Address challenges in CBC implementation

Many parents will do anything to ensure that their children get a good education to equip them to cope with their future challenges. This is why they support education reforms to enhance knowledge and hone skills.

It also explains why the switch from the 8-4-4 system to the Competency-Based Curriculum (CBC) was fully endorsed by many. However, some doubts are now emerging due to its haphazard implementation.

Parents, though ready to sacrifice for the benefit of their young ones, are reeling under the heavy burden they have to shoulder. They are not only expected to pay fees, but also to provide costly materials for practical exercises. Children whose parents cannot meet the extra costs risk being left behind.

While Education Cabinet Secretary George Magoha has been robustly leading the transition to the new system, many parents are accusing him of shrugging off their valid concerns about the rolling out of the CBC. Could the planned switch turn out to be a case of jumping from the frying pan into the fire?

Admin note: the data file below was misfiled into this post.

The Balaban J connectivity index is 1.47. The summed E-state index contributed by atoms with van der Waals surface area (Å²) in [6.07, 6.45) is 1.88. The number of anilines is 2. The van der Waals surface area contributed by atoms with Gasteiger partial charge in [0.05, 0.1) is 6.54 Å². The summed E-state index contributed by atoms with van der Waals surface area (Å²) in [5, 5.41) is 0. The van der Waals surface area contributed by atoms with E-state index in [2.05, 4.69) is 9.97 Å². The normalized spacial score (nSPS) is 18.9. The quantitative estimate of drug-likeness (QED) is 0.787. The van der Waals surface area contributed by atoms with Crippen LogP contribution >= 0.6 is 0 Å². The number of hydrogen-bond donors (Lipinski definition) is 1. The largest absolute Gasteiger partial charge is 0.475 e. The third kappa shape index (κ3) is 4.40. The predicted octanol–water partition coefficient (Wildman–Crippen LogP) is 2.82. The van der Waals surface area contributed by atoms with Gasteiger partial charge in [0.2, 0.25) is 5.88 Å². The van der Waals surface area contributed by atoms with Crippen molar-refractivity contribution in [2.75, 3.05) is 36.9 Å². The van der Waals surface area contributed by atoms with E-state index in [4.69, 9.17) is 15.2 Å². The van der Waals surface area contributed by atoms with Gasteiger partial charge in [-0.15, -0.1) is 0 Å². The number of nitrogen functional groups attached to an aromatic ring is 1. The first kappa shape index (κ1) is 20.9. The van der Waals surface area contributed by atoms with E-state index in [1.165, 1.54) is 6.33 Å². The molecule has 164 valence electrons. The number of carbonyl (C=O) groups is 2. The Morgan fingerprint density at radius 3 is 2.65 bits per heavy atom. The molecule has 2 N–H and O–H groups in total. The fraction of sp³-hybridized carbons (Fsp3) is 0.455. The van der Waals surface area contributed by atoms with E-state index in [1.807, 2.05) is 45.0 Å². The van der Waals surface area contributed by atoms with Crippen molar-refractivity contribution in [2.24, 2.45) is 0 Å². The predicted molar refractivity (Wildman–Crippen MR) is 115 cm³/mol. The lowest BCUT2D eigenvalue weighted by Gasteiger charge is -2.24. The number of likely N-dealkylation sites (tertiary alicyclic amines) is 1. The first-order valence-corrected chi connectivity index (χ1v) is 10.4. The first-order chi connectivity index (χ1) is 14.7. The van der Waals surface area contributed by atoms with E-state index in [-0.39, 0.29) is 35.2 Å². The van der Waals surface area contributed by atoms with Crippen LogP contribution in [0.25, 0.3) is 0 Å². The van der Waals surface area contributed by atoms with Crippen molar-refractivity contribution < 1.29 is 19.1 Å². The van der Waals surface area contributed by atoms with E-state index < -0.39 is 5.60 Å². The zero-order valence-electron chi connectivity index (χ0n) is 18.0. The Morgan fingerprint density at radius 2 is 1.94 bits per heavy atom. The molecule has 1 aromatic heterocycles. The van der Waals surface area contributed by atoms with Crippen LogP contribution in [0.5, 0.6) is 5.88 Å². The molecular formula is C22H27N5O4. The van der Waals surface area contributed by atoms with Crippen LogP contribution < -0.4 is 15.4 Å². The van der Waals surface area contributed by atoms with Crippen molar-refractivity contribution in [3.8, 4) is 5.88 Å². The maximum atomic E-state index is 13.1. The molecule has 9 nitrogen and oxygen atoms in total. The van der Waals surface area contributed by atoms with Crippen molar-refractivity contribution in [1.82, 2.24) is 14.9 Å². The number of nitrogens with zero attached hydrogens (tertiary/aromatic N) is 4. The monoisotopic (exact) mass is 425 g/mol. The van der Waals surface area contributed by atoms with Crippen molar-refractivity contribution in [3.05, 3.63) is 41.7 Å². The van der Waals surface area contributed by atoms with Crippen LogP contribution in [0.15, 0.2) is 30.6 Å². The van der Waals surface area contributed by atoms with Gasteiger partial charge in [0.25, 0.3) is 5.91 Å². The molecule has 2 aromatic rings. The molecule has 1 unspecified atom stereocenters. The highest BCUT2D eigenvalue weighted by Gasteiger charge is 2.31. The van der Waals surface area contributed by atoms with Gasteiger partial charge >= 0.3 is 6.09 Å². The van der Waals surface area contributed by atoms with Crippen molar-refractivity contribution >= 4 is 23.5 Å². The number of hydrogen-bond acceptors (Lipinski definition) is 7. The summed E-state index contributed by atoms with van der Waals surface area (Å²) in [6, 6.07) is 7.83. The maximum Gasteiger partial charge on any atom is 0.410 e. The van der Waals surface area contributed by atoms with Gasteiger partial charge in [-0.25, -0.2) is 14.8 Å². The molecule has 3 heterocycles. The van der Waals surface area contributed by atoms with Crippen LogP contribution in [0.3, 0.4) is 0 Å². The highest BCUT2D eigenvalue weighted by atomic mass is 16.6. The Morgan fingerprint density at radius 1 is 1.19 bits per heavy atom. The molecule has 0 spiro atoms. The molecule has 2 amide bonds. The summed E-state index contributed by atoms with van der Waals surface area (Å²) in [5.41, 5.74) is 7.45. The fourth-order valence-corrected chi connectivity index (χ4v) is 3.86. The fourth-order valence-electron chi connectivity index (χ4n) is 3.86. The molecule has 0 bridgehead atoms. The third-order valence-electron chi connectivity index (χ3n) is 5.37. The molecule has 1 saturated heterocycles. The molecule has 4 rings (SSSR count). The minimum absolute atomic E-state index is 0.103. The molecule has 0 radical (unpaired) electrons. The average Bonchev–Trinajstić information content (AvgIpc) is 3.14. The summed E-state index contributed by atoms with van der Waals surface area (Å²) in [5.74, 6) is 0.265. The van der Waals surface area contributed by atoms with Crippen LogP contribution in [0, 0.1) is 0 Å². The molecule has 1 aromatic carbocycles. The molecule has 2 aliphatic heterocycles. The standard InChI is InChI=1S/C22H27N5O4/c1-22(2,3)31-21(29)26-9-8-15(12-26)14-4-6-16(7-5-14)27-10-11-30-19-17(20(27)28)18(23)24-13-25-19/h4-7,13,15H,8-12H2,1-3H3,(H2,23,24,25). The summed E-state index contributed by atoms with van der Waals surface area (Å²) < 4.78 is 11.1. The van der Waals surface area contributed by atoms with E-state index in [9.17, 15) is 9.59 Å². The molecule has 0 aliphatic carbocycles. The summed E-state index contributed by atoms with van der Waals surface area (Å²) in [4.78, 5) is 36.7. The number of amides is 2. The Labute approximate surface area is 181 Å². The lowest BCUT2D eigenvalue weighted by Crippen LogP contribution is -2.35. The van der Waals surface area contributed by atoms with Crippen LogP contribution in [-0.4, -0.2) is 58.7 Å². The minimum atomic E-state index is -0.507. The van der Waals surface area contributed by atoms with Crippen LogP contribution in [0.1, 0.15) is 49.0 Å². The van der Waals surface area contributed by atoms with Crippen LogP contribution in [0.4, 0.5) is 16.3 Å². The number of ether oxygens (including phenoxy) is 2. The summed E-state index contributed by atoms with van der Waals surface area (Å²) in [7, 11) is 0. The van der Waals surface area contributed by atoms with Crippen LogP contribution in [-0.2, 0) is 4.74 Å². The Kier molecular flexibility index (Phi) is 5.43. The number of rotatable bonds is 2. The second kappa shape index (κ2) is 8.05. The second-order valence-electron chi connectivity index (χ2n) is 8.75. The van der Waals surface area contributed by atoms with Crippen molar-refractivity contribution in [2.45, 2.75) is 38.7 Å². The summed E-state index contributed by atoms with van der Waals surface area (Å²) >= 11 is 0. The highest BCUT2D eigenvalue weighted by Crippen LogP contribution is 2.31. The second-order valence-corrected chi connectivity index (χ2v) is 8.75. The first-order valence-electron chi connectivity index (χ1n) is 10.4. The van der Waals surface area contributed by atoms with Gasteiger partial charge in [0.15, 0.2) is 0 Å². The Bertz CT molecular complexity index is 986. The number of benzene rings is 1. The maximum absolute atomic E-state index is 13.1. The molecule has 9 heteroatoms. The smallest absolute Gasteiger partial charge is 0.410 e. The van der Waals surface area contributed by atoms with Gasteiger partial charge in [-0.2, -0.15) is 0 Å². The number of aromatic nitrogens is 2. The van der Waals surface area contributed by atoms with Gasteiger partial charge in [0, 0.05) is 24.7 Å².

Now, there is a new development for CS Magoha and his team to ponder. Some parents who can afford to pay for the CBC, do not seem convinced about its quality and are looking elsewhere. Thousands have withdrawn their children from the CBC and enrolled them in schools offering international syllabuses. This, as the first cohort of the CBC (Grade Six graduates) is expected to join junior secondary school early next year, which is a milestone.

Some 500 learners in the Makini Schools have, for instance, switched to the international system. These are boys and girls whose parents can afford the high fees in those private schools.

As concerns mount, some politicians are threatening to scrap the CBC and revert to the 8-4-4 system should they win the August 9 elections. While the CBC has been touted as practical and meant to hone skills, it now threatens to intensify inequality, as the poor parents cannot afford to buy the materials their children need.

The country cannot afford to go ahead and leave out the bulk of the learners from the poor families. There is a need to urgently redress the shortcomings.

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